Basically a nice way to round off a day around Brick Lane, or possibly to start off a night in Shoreditch. Or get lunch, but at this point, that is mere speculation on my part. I’d just say pop along for the lovely atmosphere, the good location, the decent prices and happy hour cocktails – and perhaps have a burger or 5. So…a slightly premature Bon Appetit, and enjoy the wine. I did. 
Square Meal

I Found My Mojo

I’m afraid that title is a shameless pun, because not only did I find my mojo, I was lucky enough to see a play: funnily enough, called Mojo. 

With a sparkling cast list including Rupert Grint (yes, Ron Weasley for the Potter fans out there), Colin Morgan and Brendan Coyle from the universally loved Downton Abbey – to be honest, the play could have been dreadful and I’d probably still just have basked in their amazing…ness? Aura?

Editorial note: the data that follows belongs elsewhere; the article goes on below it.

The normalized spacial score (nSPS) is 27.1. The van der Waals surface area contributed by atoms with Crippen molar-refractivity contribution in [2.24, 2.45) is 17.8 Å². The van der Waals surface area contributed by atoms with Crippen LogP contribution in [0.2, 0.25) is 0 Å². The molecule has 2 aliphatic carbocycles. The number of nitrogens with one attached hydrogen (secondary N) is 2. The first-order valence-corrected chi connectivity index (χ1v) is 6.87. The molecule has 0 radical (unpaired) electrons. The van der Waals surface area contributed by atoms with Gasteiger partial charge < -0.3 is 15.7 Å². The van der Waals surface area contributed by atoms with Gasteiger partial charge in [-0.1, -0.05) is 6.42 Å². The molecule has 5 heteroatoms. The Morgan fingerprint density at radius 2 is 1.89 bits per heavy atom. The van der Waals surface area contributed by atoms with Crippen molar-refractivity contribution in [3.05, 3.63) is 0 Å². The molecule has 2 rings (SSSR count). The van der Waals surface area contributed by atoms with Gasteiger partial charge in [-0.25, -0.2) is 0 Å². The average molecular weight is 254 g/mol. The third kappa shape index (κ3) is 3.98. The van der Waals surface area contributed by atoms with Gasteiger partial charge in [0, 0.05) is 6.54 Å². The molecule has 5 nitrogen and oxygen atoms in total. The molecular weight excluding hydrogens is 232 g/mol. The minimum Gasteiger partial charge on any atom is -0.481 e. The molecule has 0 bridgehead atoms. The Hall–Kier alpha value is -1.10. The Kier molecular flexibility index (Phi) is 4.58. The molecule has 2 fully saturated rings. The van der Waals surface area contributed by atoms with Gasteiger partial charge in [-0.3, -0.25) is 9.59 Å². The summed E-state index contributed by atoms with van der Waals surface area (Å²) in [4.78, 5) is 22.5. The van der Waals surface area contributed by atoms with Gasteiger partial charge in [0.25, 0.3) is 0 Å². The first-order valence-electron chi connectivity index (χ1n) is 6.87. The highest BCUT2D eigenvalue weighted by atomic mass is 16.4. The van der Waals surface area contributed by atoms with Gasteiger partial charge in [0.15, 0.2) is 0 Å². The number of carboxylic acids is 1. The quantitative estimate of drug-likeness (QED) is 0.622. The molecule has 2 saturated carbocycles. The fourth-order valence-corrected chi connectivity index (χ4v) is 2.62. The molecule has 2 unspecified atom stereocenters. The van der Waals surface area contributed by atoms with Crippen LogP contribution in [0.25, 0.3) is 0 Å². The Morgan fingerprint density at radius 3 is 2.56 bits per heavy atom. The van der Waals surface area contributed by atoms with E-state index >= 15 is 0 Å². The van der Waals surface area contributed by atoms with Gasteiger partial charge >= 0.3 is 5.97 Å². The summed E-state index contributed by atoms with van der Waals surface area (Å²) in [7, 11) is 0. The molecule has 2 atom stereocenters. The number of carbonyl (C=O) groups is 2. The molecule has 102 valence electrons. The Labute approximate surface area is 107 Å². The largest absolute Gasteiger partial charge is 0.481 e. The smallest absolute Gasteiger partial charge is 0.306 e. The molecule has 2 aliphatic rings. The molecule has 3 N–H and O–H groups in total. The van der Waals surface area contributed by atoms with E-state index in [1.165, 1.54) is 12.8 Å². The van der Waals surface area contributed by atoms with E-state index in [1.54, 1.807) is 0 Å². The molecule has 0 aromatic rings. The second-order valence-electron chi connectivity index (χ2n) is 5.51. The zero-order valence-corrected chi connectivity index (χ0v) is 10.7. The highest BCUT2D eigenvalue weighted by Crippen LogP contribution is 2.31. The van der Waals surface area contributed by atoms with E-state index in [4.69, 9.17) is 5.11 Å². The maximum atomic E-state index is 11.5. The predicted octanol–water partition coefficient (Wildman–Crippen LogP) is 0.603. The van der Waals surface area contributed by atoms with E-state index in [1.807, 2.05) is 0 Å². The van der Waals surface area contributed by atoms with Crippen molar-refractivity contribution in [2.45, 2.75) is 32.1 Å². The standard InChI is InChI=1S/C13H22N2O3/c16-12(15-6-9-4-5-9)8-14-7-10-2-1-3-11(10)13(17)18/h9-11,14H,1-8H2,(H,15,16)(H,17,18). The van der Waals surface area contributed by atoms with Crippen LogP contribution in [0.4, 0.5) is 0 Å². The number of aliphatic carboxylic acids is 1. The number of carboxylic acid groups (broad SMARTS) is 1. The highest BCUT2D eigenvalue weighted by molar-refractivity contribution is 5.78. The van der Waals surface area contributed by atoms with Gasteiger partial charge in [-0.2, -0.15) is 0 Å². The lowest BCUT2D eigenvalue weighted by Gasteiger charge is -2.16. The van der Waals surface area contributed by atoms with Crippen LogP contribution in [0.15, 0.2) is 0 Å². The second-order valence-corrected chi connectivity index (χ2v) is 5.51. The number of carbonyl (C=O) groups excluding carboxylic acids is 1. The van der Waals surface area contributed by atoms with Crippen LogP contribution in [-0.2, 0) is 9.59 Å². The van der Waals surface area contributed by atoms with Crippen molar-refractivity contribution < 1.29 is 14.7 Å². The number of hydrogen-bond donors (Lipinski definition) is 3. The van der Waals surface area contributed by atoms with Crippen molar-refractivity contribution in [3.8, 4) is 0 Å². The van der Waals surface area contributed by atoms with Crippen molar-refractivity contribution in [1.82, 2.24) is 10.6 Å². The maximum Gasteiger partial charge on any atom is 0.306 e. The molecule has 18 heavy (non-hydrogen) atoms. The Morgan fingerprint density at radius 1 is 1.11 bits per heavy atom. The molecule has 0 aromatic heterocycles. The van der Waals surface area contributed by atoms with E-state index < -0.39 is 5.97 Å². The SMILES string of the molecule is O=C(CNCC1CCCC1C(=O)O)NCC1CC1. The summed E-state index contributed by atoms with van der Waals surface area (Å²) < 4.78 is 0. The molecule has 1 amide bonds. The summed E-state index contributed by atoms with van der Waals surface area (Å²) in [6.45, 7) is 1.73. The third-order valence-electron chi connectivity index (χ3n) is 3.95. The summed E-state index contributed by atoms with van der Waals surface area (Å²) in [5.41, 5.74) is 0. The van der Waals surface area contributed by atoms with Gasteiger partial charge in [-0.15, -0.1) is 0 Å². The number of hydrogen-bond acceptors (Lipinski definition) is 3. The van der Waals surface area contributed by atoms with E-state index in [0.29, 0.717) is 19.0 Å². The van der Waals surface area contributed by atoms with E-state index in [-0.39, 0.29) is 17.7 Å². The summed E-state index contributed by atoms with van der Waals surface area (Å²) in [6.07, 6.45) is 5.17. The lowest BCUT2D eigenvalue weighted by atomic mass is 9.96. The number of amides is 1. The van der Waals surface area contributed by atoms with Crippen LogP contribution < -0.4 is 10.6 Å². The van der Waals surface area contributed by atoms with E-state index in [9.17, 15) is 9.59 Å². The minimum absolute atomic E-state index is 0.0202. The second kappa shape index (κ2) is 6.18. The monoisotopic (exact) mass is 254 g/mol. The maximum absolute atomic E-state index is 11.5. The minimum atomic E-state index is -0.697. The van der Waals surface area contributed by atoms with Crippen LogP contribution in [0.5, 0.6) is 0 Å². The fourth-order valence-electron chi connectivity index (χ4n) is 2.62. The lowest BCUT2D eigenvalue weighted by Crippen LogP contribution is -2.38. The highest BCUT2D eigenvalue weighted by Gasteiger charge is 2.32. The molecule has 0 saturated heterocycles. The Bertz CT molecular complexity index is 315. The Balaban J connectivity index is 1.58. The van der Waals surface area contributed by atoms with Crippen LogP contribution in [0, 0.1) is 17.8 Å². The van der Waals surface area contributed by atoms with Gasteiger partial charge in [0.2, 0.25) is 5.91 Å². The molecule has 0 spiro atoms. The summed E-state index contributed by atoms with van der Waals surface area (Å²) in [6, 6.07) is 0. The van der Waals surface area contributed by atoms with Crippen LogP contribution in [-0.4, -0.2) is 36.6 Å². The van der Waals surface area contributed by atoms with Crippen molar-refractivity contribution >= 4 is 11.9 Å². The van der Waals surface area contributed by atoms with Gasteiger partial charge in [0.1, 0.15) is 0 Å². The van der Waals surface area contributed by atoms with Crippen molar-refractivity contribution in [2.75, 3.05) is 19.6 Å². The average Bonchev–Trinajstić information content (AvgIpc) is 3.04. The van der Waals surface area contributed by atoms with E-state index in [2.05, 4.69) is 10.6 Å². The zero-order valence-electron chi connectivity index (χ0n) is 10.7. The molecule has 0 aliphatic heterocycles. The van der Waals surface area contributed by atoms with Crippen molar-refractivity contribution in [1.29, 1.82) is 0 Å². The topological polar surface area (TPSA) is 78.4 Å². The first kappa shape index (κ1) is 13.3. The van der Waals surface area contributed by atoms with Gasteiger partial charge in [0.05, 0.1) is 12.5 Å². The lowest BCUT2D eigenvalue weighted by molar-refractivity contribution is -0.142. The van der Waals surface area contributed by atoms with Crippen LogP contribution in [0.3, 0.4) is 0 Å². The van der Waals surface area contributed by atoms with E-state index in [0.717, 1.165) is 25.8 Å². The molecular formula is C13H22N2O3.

I don’t know. But I’d have been basking.

Luckily, the play wasn’t awful. It won the Olivier aware for best new comedy, admittedly back when it was new – but the comedy was no less fresh than I imagine it was back then. Dark, hilarious and poignant – often all simultaneously – it was hard to tear your eyes away; but easily the best performance came from Ben Whishaw as Baby. 

A deeply disturbed, abused, scary and unpleasant character, he played the role with a certain amount of vulnerability that left the audience both loathing and pitying him. The play, despite its comical ambition, could also be seen as a study of his psyche as well as – as Billington wrote in his review in The Guardian – ‘a critique of a patriarchal world in which men talk big in order to disguise their loneliness, panic and fear of emotional contact.’